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When it comes to understanding markets, you’ll need to know about supply and demand – the first one is how much there is of a product, and the second is how much of that product people want to buy. That’s not heaps of info to fill out an essay with, so here’s some more stuff on the factors that affect supply and demand.
Factors that affect market demand
This is the big one. People make decisions based on what a product costs – but they also make these decisions based on what they think the product will cost in the future (if they think it’ll go down, people might wait). Finally, it depends on the cost of products – goods and services they might consider buying instead.
Income levels: This ties into price, too. How much people are earning plays a major role in how many things they can afford to buy.
Population size and age distribution: If everything else we’ve mentioned is equal, it’s easier to sell more things in areas with larger populations. It partially depends on the age distribution, of course, because a city of old-age pensioners is going to have different wants than a university town populated by 18-year-olds from around the world. But population-wise, open a pie shop in Wollongong, and you’ll probably sell more pastries than you would in Walgett. Well, except for…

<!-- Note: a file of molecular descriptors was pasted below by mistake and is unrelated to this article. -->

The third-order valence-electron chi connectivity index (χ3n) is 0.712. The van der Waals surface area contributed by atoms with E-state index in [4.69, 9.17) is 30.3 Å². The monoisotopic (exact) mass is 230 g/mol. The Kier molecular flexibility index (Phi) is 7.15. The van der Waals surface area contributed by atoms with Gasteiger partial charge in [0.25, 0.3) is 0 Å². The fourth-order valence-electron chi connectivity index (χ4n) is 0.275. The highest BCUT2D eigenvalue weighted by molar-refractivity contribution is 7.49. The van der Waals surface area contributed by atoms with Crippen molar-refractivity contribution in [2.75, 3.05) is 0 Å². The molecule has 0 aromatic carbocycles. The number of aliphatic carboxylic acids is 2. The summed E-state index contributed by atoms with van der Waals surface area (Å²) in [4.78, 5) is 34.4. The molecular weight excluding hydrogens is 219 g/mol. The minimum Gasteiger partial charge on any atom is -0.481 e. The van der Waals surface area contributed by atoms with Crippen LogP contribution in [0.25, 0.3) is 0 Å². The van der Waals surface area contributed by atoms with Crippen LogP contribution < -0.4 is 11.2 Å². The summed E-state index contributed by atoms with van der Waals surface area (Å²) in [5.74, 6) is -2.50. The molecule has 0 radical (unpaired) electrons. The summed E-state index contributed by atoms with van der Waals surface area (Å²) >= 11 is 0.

Do people in Wollongong like pies? Maybe they’re more into sausage rolls, while the Walgett folk are obsessed with pies. Changing tastes and preferences can make your product a thing of the past – or the new hot thing.
Factors that affect market supply
Yep, it’s important on both sides of the supply/demand equation. The price you set for your product determines how much of it your suppliers can get to market. Set it too high and you’ll lock out suppliers with limited resources. Set it too low and you risk saturation which could potentially drive price down on resale. Marketplace competition is a factor here, too – if you’re selling the same thing as someone else but at a higher price, why are they buying yours?
Production costs: You can have the best business idea in the world, but it’s no good if you can’t afford to make the product you want to sell. Production costs limit how many of a product can be made at one time.
Number of suppliers: If you’re the only person making your product, it’s going to be harder for people to get their hands on, making it (potentially) more valuable. On the other hand, if every man and his dog are churning out these things, there’s going to be a lot more of them around.
Improvements in technology: If it’s cheaper and/or easier to churn out more of something, you’ll probably start seeing more of that thing.
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